A lot of IT specialists nowadays have their hands full with malware detection and device cleanup. What they usually find is that each computer is riddled with infections, many of whom are posing as fake antispyware or antivirus programs. Some are so severe that they’ve escalated to the ransomware level.
Users complain about the same thing; their antivirus software sucks at malware detection and thus, protecting their device from attack. The sad truth is that there is some truth to that statement. Almost every antivirus available has some holes in its ability to spot malware and it will make a few missteps.
That’s because most professional malware designers use cutting-edge botnet ecosystems that enable the malware to automatically update itself whenever it has been detected. So, while an antivirus software might be able to find numerous types of malware, they’re always somewhat behind when it comes to detecting the latest ones.
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What You Should Do
The good news is that there is a way to achieve maximum malware detection. The first step, of course, is to install a powerful and reliable antivirus product. Look out for prestigious antivirus companies that have been around for a long time and have a positive track record. Next, make use of Windows Autoruns or Sysinternals Process Explorer to analyze VirusTotal’s 67 antivirus engines. This is probably the closest you’ll get to truly accurate malware detection.
Here’s a step-by-step process to help you do this in a Windows computer:
- Connect your computer to the Internet through your home or personal network.
- Visit the Microsoft website Sysinternals.com.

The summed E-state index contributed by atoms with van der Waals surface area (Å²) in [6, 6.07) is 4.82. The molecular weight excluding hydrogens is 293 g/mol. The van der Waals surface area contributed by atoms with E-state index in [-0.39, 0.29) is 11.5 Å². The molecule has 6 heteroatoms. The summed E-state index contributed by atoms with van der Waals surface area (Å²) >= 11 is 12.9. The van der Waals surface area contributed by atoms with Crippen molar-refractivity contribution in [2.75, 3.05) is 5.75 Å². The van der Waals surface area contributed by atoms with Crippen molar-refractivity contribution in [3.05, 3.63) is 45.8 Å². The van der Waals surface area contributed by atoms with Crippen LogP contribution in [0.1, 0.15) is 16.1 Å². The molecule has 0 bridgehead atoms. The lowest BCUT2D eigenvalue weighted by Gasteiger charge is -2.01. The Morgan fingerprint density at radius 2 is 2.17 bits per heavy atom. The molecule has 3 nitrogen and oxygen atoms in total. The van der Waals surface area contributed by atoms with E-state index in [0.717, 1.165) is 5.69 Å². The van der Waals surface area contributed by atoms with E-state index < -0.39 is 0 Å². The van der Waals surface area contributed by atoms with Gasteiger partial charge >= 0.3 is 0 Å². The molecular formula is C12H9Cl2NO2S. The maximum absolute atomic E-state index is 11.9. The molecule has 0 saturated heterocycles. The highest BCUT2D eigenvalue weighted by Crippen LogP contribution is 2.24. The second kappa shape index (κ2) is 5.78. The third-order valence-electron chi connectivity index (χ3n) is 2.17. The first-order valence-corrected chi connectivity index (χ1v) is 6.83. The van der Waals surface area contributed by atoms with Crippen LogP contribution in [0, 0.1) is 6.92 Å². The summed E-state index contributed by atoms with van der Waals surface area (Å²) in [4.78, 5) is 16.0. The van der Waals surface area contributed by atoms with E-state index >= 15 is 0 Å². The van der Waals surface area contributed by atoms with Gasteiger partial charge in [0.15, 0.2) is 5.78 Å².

- Download Autoruns and Process Explorer. They’re available free of charge, along with everything else on this website.
- Unzip the programs once you’ve downloaded them. Use procexp.exe for Process Explorer. However, use autoruns.exe if you’re using Autoruns as it’s the command-line version.
- Rick click using your mouse and operate the program executable as the Administrator. That way, you’re sure it’s operating in your capacity as Admin.
- Next, execute Process Explorer followed by Autoruns. Click on the Options menu.
- Select VirusTotal.com and check it.
- This will send running executables to the VirusTotal website. Google is responsible for this website so it’s safe. They’ll ask you to accept the license so click Yes. Close the VirusTotal website and return to Process Explorer.
- In process explorer, look out for the VirusTotal label followed by the words Hash Submitted, or it’ll have a ratio such as 0/67, 1/67/ 14/67 etc.
This ratio is to let you know how many other users have reported the submitted executable Hash as a malicious agent. This data is taken from about 67 reliable antivirus engines but this number fluctuates as well. you’ll notice that some executables are inspected by a larger number of engines than others. Either way, f the number above the line is higher than zero it means you have malware.
Not All Malwares Are the Same
It’s important to note here that no malware detection method is perfect. There are certain advanced types of malware that can evade even this type of detection, but it’s a very small number. Plus, there’s no telling what new advancements malware creators could come up with. But Autoruns and Process Explorer are usually ahead of the curve, hence their protection methods work most of the time.
The best way to avoid malware infections is to patch your software especially for things like browser add-in software and browser software. Also, refrain from installing dodgy or even legitimate-looking apps and programs that you don’t have much prior information about. Also, get into the habit of using two-factor authentication and use difficult passwords for different websites. Using these methods alone can go a long way in protecting you from malware.
A friendly recommendation is to try Defencebyte. The Defencebyte program is one of the best purchases you can make for the safety of your computer. We recommend you start with the most affordable plan as a trial and then see how it goes.
Did you find this article on malware detection helpful? Let us know in the comments below!